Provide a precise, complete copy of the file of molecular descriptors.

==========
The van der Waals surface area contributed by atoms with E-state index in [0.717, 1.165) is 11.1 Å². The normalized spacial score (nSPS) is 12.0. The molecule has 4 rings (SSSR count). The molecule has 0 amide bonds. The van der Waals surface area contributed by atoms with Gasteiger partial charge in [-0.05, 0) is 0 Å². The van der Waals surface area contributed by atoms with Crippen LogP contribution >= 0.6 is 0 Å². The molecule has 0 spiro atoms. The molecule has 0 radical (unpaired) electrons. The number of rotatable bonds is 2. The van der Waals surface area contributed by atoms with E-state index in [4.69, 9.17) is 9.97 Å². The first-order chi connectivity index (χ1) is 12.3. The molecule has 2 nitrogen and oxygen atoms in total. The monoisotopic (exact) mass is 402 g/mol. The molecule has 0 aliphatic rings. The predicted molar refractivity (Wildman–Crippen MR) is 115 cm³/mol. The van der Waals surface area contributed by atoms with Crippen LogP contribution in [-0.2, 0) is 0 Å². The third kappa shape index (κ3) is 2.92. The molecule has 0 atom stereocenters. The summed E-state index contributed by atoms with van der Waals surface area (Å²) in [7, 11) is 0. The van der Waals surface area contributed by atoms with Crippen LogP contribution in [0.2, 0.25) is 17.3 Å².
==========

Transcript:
The van der Waals surface area contributed by atoms with E-state index in [0.717, 1.165) is 11.1 Å². The normalized spacial score (nSPS) is 12.0. The molecule has 4 rings (SSSR count). The molecule has 0 amide bonds. The van der Waals surface area contributed by atoms with Gasteiger partial charge in [-0.05, 0) is 0 Å². The van der Waals surface area contributed by atoms with Crippen LogP contribution >= 0.6 is 0 Å². The molecule has 0 spiro atoms. The molecule has 0 radical (unpaired) electrons. The number of rotatable bonds is 2. The van der Waals surface area contributed by atoms with E-state index in [4.69, 9.17) is 9.97 Å². The first-order chi connectivity index (χ1) is 12.3. The molecule has 2 nitrogen and oxygen atoms in total. The monoisotopic (exact) mass is 402 g/mol. The molecule has 0 aliphatic rings. The predicted molar refractivity (Wildman–Crippen MR) is 115 cm³/mol. The van der Waals surface area contributed by atoms with Crippen LogP contribution in [-0.2, 0) is 0 Å². The third kappa shape index (κ3) is 2.92. The molecule has 0 atom stereocenters. The summed E-state index contributed by atoms with van der Waals surface area (Å²) in [7, 11) is 0. The van der Waals surface area contributed by atoms with Crippen LogP contribution in [0.2, 0.25) is 17.3 Å².